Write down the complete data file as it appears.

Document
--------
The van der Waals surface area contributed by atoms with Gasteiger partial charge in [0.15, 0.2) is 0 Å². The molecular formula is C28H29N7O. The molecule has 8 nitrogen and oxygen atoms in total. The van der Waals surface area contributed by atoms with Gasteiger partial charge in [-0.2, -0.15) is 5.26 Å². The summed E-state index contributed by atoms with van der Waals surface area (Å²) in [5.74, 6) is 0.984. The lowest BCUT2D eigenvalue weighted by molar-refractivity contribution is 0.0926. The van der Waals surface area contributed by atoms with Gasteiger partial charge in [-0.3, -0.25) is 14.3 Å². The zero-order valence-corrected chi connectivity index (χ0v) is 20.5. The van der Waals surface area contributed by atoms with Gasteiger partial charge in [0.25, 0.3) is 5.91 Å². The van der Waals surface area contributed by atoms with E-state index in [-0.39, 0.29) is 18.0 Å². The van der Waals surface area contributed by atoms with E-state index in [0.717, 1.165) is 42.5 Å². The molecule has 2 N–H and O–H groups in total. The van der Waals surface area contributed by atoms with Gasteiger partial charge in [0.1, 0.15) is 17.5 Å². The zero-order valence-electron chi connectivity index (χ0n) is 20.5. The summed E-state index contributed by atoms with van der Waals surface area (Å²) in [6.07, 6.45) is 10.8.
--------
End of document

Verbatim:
The van der Waals surface area contributed by atoms with Gasteiger partial charge in [0.15, 0.2) is 0 Å². The molecular formula is C28H29N7O. The molecule has 8 nitrogen and oxygen atoms in total. The van der Waals surface area contributed by atoms with Gasteiger partial charge in [-0.2, -0.15) is 5.26 Å². The summed E-state index contributed by atoms with van der Waals surface area (Å²) in [5.74, 6) is 0.984. The lowest BCUT2D eigenvalue weighted by molar-refractivity contribution is 0.0926. The van der Waals surface area contributed by atoms with Gasteiger partial charge in [-0.3, -0.25) is 14.3 Å². The zero-order valence-corrected chi connectivity index (χ0v) is 20.5. The van der Waals surface area contributed by atoms with Gasteiger partial charge in [0.25, 0.3) is 5.91 Å². The van der Waals surface area contributed by atoms with E-state index in [-0.39, 0.29) is 18.0 Å². The van der Waals surface area contributed by atoms with E-state index in [0.717, 1.165) is 42.5 Å². The molecule has 2 N–H and O–H groups in total. The van der Waals surface area contributed by atoms with Gasteiger partial charge in [0.1, 0.15) is 17.5 Å². The zero-order valence-electron chi connectivity index (χ0n) is 20.5. The summed E-state index contributed by atoms with van der Waals surface area (Å²) in [6.07, 6.45) is 10.8.